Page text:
Famous Last Words: Could Help Be on the Way?

A quick mock-up of a mailing that the National Zoo could use to get more donors to give.

How many times in my life have I offered to work for good causes that were in trouble? Pro bono. Free.

I remember the development guy from Philadelphia’s Academy of Natural Sciences contacted me for pro bono help. I took him to lunch and regaled him with stories of the Who’s Mailing What! archive of direct mail—over 200,000 mailings going back 25 years. I assembled a sampling of powerful control mailings from museums around the country and delivered them to him. My explanation: these worked. Let’s pick out several we like and “steal smart.”

He never called. Finally, I called him and he told me he did get the packet of mailings I left at the front desk. He passed them around to his staff.

“Did these work?” staffers asked.

“Yes,” the guy said. “Made money.”

“Well they don’t work for us.”

End of story.

In the museum’s revenue crunch, the guy and his entire staff were axed.

A Weakness for Animals
Peggy and I adore animals. We’ve been to Africa three times and have always had dogs, cats and birds. We’ve spent many thousands of dollars on vets and many thousands more on house sitters when we were traveling.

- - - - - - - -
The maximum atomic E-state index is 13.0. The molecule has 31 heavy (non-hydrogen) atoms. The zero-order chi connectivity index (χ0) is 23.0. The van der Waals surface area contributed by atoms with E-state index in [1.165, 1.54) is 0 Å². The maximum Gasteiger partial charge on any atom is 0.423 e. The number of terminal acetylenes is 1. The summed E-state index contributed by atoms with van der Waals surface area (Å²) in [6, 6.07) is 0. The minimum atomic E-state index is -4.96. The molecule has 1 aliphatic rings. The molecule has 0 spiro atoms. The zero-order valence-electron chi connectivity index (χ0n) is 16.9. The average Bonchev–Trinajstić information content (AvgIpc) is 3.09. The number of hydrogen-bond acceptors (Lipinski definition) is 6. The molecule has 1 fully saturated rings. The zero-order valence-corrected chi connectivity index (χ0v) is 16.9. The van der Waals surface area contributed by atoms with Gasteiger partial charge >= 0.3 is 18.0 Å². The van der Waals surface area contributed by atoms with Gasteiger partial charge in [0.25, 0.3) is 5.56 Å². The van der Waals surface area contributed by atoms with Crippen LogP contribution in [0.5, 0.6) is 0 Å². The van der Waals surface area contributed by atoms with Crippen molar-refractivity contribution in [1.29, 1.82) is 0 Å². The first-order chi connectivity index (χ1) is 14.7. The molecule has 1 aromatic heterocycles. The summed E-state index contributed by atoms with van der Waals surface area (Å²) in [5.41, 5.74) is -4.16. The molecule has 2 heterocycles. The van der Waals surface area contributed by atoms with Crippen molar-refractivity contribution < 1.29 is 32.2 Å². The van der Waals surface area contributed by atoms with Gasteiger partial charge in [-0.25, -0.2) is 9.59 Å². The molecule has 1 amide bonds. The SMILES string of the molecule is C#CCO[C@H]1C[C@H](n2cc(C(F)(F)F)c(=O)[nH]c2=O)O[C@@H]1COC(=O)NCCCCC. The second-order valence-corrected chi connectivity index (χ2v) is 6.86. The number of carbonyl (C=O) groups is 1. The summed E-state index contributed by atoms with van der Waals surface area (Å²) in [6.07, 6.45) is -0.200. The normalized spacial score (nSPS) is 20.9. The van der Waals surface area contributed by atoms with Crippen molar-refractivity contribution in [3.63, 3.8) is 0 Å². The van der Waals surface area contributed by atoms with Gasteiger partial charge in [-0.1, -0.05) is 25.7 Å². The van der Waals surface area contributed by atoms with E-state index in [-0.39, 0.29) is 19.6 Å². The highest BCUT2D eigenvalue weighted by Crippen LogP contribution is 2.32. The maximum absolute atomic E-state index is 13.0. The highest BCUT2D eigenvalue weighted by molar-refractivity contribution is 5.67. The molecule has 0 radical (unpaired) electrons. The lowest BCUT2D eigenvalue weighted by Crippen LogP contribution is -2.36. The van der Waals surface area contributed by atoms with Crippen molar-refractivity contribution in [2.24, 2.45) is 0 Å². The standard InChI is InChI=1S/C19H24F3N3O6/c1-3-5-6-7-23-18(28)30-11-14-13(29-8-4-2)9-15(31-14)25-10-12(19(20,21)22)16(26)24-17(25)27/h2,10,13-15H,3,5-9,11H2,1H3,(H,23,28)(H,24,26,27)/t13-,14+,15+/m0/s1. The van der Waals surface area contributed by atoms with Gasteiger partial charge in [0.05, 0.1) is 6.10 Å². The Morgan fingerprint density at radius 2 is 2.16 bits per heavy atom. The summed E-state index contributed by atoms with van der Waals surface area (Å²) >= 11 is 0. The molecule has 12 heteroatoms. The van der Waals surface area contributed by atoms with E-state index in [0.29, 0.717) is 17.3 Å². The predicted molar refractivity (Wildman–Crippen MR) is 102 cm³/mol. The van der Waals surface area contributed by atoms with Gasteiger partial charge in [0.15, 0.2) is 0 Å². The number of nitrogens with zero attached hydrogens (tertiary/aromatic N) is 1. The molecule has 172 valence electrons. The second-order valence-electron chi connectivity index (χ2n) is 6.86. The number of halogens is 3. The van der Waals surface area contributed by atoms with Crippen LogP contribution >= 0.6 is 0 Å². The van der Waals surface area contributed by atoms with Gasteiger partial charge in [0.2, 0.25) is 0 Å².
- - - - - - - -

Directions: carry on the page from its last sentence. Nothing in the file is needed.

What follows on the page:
So when I discovered the catastrophe at the National Zoo via the Salon.com article, “‘Stretched resources’ blamed for all hell breaking loose at the National Zoo,” it broke my heart.

I had as a client the Whitney Museum in New York for a number of years. I know about assembling upmarket lists of potential donors in a specific area—plus the business of direct mail copy and design.

I probably could be useful to the folks at the National Zoo in this gawdawful era of sequestration and tight budgets. According to Salon.com, National Zoo animals are dying, running away and being euthanized. Are they going hungry? I couldn’t bear it.

Denny Hatch is the author of six books on marketing and four novels, and is a direct marketing writer, designer and consultant. His latest book is “Write Everything Right!” Visit him at dennyhatch.com.

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  • Barry Dennis aka SocratesRedux